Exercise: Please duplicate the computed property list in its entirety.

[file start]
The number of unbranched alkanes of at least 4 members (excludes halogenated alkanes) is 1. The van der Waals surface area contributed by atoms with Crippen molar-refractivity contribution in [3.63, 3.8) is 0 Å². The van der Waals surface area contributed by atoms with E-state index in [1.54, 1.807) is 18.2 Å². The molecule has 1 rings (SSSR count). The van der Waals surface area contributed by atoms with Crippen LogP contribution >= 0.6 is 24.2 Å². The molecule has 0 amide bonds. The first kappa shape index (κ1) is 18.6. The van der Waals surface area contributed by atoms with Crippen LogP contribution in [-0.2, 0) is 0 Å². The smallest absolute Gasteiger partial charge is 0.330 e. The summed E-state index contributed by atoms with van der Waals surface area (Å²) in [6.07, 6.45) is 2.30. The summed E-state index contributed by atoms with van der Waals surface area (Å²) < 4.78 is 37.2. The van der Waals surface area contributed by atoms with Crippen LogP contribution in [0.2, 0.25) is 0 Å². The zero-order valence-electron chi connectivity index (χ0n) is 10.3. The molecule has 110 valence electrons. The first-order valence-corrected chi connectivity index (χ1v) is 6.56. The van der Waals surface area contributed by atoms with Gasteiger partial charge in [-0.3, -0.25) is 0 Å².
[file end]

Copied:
The number of unbranched alkanes of at least 4 members (excludes halogenated alkanes) is 1. The van der Waals surface area contributed by atoms with Crippen molar-refractivity contribution in [3.63, 3.8) is 0 Å². The van der Waals surface area contributed by atoms with E-state index in [1.54, 1.807) is 18.2 Å². The molecule has 1 rings (SSSR count). The van der Waals surface area contributed by atoms with Crippen LogP contribution >= 0.6 is 24.2 Å². The molecule has 0 amide bonds. The first kappa shape index (κ1) is 18.6. The van der Waals surface area contributed by atoms with Crippen LogP contribution in [-0.2, 0) is 0 Å². The smallest absolute Gasteiger partial charge is 0.330 e. The summed E-state index contributed by atoms with van der Waals surface area (Å²) in [6.07, 6.45) is 2.30. The summed E-state index contributed by atoms with van der Waals surface area (Å²) < 4.78 is 37.2. The van der Waals surface area contributed by atoms with Crippen LogP contribution in [0.2, 0.25) is 0 Å². The zero-order valence-electron chi connectivity index (χ0n) is 10.3. The molecule has 110 valence electrons. The first-order valence-corrected chi connectivity index (χ1v) is 6.56. The van der Waals surface area contributed by atoms with Gasteiger partial charge in [-0.3, -0.25) is 0 Å².